What is a Moggy?
When choosing a cat it can help to do a bit of research into what different types of breeds there are. There are generally two categories that a domesticated cat can fall into, a moggy and a pedigree. A moggy is a cat that does not belong to a specific breed that is recognised by the governing registration bodies. Their parentage is usually unknown and they can often be crossbreeds, meaning that their parents will both be different breeds; it is also very common for a moggy’s parents to both be moggies themselves.
What is a Pedigree?
A pedigree is a cat that is specifically bred to continue on the line of certain characteristics common for their breed and linage. The parents of a pedigree will both be of an exact breed/type. A breeder producing pedigree cats must follow the welfare policies, breed types and coat colours outlined by the regulating cat governing body that they are a member of to ensure that they meet the required standards. This doesn’t mean that all pedigree cats are purebred; there are some ‘permitted outcrosses’ allowed in the mating process. These outcrosses, specified by the regulating body, can be a certain coat colour/pattern or mating with a different type of breed that is not in keeping with the purebred requirements.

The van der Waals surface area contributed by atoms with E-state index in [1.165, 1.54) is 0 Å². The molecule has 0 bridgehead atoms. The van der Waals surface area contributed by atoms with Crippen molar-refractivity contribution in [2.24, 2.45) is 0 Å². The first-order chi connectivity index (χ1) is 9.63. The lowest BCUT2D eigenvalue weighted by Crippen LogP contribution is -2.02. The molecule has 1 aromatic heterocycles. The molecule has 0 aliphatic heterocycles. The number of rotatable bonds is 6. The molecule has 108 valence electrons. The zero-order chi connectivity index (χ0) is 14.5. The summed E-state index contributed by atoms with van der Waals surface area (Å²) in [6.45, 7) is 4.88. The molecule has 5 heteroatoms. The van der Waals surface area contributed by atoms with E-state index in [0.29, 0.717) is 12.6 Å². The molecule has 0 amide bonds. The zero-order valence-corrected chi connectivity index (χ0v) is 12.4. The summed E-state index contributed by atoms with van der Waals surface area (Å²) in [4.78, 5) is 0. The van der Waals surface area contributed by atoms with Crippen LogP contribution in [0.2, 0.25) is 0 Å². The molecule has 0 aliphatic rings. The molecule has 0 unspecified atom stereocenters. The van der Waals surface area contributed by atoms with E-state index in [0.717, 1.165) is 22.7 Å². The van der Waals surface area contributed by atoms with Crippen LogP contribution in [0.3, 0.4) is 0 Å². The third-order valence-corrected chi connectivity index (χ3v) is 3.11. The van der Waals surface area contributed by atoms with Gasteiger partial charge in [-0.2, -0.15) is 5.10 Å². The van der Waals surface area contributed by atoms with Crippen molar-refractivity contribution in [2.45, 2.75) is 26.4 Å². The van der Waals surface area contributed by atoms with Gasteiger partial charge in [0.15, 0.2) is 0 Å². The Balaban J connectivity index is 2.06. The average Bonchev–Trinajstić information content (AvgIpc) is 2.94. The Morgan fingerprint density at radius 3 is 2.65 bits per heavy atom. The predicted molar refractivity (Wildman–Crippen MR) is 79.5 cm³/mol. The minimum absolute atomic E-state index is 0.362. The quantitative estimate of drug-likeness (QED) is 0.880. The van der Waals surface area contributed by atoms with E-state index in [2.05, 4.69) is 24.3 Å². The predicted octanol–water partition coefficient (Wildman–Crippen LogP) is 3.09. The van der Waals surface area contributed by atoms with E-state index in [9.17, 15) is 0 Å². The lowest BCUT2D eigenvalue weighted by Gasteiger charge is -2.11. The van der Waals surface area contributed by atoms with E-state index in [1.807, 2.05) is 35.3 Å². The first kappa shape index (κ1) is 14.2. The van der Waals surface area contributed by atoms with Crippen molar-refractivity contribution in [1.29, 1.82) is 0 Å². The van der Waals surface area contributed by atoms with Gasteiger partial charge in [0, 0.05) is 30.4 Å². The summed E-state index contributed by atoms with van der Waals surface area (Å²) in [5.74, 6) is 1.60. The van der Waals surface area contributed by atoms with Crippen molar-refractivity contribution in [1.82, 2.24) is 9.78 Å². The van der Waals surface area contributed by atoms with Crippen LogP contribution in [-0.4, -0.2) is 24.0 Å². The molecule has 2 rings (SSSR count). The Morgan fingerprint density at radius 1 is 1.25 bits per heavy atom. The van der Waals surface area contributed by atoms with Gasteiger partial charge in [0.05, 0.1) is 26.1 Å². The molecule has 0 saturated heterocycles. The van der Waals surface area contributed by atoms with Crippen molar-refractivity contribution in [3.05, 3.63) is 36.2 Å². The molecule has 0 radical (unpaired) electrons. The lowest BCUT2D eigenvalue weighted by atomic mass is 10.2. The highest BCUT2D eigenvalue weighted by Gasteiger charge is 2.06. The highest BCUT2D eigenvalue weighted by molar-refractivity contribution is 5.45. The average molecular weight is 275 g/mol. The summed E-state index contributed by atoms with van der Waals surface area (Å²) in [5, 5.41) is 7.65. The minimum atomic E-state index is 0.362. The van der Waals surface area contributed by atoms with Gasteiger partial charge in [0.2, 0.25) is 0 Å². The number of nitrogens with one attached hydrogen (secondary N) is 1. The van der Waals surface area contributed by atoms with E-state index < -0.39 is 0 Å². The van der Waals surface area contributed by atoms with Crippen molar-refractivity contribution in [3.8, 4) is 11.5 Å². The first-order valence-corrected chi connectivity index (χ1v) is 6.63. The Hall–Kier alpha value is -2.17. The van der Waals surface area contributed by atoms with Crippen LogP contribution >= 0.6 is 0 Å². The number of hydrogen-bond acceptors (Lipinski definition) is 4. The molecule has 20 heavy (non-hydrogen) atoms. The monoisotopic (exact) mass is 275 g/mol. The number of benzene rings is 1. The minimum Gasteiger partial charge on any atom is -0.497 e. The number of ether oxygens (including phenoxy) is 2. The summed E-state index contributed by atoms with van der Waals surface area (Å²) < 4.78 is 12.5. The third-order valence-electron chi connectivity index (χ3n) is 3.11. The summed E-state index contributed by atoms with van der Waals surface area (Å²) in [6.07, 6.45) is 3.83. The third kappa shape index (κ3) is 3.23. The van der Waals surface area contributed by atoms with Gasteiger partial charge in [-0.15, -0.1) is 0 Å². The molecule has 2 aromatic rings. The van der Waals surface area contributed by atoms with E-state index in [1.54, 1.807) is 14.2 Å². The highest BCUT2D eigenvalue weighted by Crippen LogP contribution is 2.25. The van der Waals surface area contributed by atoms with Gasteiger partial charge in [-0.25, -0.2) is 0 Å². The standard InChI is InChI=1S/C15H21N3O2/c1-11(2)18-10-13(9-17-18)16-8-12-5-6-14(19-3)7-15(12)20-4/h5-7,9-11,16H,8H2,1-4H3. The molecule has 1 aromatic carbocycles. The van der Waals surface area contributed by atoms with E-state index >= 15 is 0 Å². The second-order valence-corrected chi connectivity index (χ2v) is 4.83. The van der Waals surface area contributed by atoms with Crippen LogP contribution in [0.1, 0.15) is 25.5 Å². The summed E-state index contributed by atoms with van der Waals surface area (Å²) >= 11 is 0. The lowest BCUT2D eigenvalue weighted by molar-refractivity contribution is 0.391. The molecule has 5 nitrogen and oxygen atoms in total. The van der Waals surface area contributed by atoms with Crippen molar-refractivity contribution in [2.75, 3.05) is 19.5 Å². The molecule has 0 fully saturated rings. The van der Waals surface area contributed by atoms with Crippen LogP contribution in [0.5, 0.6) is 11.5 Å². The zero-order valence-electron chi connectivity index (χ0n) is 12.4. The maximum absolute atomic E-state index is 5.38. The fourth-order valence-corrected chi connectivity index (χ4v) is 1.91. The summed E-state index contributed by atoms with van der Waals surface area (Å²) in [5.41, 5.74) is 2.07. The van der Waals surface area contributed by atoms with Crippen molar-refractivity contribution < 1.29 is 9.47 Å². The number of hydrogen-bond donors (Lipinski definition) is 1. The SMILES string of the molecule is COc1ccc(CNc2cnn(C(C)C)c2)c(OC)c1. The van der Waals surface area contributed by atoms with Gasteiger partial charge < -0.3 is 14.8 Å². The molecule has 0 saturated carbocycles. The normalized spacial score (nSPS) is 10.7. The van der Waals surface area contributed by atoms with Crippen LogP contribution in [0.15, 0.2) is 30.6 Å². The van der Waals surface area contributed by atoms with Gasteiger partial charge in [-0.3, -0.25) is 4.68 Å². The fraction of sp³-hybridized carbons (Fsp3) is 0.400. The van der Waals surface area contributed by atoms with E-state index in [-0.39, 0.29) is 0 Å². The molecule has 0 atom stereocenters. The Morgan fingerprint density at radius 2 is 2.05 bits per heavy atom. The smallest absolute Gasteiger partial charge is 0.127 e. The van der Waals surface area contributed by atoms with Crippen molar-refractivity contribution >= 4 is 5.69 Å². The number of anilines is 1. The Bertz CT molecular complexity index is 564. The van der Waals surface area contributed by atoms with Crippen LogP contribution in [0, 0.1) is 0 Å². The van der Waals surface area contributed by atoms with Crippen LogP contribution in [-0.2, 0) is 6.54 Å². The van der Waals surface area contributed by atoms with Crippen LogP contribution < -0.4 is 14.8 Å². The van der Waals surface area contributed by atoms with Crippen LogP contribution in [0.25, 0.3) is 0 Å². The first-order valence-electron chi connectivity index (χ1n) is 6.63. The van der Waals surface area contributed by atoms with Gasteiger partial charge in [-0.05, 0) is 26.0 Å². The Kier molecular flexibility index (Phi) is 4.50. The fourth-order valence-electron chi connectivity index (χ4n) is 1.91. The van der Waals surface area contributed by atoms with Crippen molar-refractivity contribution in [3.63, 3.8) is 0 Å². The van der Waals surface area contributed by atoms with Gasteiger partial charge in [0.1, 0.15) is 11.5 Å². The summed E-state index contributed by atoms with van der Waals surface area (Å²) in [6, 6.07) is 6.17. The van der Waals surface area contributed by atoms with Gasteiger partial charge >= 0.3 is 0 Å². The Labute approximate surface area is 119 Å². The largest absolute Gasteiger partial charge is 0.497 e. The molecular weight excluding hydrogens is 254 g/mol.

What are the most common cat breeds in the UK?
The gene determining short hair is dominant in moggies, meaning that most crossbred cats are shorthaired. However, there is no standard or common appearance for a moggy and they come in a variety of shapes, colour and sizes. The British Shorthair domesticated cat (a moggy) makes up 92 per cent of the UK population and is by far the most popular cat kept as a pet. Amongst the breed specific pedigree cats, the Persian is the most popular, with the Maine Coon and the Siamese proving to be extremely popular as well; other breeds that fall in the top 10 include the Birman, the Ragdoll, the Abyssinian and the Burmese.